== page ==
One issue that is constantly at the back of my mind is the so-called problem of evil. This problem is formulated in many (usually philosophical) ways—e.g. as Epicurus’ or Hume’s famous dilemma between forfeiting God’s goodness or his sovereignty in the light of evil. Yet, I think that when most people feel the weight of this dilemma, they feel it emotionally and not intellectually—at least that’s the case with me. When confronted with the callous reality of suffering in the world, the question immediately arises regarding how a good and loving God could be behind the scenes, pulling the strings as it were. I mean, if the God of Christianity exists, then why do children die by the thousands every day—by starvation and disease to name a couple--or why do natural disasters constantly kill significant percentages of the inhabitants of the world in a cyclical fashion? Why is there so much filth, injustice, suffering, disease, abuse, neglect, terror, sorrow, and death in a world supposedly created and sustained by a good and loving God?

One common apologetic response is the “We cannot see the whole picture” adage. I think we’ve all heard this, and maybe thought it: God’s ways are not our ways, therefore while we look at this or that act of suffering, we are not in a position to step back from it as a whole and see how it all woves into the fabric of all of existence. The point articulated here is basically that our view of things is incomplete and because of that we lack a God’s eye view with which to see how the evils in the world relate to one another. Therefore, these acts which we mistakenly characterize as evil could actually be good when the entire picture is unraveled, and thus we lack justification for pinning these evils on the character of God.

 Surprisingly, to some of my readers, I am not sympathetic to this view. Don’t get me wrong, I agree that our vantage point as humans is finite and that we should be careful when attempting to extend this viewpoint beyond its reach to make judgements that we have no right to make. Nevertheless, the aforementioned apologetic script runs into many problems of its own. For instance, if the seeming evils of this world are really instruments for good, then it seems hard to absolve God of the label of evil. For it seems quite obvious that the rape of a woman or the death of a child is evil, and no matter what good comes of it the individual who arranged these events is morally culpable for using these acts of evil as instruments to achieve some good. More than this, the argument could also be made that if God’s purpose is to achieve certain goods, then, since he is omnipotent, he could achieve those goods without the utilization of evil—at least without the evil that is not tied to free will.

However, I still think that even these objections given are wrong-headed, and this is where I make my transition into the real subject of this post. My argument is that all this talk of God as morally culpable or morally virtuous, as well-behaved or misbehaved, is simply the wrong way to conceive of and speak of God’s relation to the world and man. You see, when one begins talking about whether an individual is morally justified or morally culpable regarding specific acts, they are assuming that that individual is a moral agent. That is, they are assuming that the individual is an agent among others and is somehow part of a moral community. When determining one’s moral standing we are asking questions regarding the moral obligations and duties of that individual and how they relate to a moral community, and subsequently we desire to determine whether or not that individual has satisfied those obligations. But the question that needs to be posed with respect to God is whether or not he is a moral agent in this way. And the answer seems to be a resounding “No.”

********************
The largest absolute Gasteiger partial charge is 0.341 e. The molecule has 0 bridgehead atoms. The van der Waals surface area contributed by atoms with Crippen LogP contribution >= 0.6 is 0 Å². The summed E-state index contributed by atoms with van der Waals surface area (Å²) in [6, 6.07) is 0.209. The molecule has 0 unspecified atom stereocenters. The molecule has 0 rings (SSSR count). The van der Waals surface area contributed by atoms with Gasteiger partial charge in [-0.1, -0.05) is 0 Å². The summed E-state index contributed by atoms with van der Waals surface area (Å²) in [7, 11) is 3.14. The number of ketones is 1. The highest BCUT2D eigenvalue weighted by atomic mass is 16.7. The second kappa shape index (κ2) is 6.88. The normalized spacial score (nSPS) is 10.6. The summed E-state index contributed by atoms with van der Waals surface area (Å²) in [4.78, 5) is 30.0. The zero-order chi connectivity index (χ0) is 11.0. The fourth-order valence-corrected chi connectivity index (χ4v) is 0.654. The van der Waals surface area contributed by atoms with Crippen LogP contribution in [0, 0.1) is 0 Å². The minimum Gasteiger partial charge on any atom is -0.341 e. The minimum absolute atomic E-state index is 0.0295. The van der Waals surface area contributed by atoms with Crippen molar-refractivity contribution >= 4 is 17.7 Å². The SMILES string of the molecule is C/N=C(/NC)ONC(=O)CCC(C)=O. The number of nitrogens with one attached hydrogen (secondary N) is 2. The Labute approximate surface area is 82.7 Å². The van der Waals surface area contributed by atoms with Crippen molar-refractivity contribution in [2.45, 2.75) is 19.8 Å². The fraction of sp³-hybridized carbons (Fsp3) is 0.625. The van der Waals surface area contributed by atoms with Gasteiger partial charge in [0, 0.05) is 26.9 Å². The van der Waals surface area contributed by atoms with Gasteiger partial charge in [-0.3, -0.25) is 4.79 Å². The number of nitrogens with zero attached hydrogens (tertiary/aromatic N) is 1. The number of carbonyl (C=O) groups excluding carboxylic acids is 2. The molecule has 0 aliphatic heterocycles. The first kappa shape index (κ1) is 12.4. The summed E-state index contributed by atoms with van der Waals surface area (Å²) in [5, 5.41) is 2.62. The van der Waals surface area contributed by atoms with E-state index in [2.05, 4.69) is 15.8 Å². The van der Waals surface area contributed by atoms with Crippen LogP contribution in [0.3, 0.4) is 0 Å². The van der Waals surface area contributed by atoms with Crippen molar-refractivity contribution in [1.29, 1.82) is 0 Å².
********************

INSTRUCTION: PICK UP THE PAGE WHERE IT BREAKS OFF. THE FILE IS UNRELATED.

Remember that God, as classical theism has conceived of him, is not a being among beings, or an agent among agents. He is not, as many contemporary theologians have promulgated, simply a person with all good attributes maximized. That is to say, he is not a being with the attributes of omnipotence, omniscience, and benevolence etc. No, he is being, he is existence, he is goodness etc., and his being is his goodness which is his power which is his knowledge. So the significance of this to our discussion is that God is not a creature among creatures, or a being among beings, or a person among persons, or an agent among agents, or an existent among existents, therefore it seems that God is not one among many, and thus is not part of any moral community. This seems to entail that God is not a moral agent. That is to say, there are no moral obligations or duties that God needs to fulfill, and therefore he cannot be seen as morally virtuous nor unrighteous. Again, these terms simply don’t apply unequivocally or literally to God. God cannot be morally good or evil, the way we use these terms, any more than God can be corporeal.

Now even many Christians, or theists, will feel uncomfortable with this. For isn’t a central claim of orthodox theology (whatever that is) that God is morally good and just? Sure, but classical theists have always understood these terms to apply to God analogously, and not literally—just like any predications of God. So, we can indeed say that God is good, as long we know that we don’t mean that God is literally morally good.

Now the skeptic is most likely yelling at the computer screen right about now, articulating the following response: If this whole post was simply to show that moral terms cannot be applied literally but only analogously, then nothing has been solved. For we can still say that God is analogously evil, instead of literally evil, and the problem of evil still rears its ugly head. However, this is simply not the case, because for a scholastic perfection is the tell-tale standard of goodness, and perfection is achieved when a substance perfectly achieves the ends set down by its nature—that is, when an end is actualized—and evil is seen as a privation—that is, the absence of an end that should have been actualized. Therefore since God is pure actuality and pure being, it follows that he is a perfect being, and thus is good. Furthermore, since God is purely actual then he contains no privations, and thus no evil—again, with the understanding that these terms are being used analogously when applied to God.

So, in the grand scenario of things this means that the problem of evil is a category mistake when promulgated to question the existence of God. The whole talk of good and evil, well behaved and misbehaved, morally culpable or morally virtuous, simply doesn’t apply to God. God is not evil, and he is not good, as long as these are predicated literally.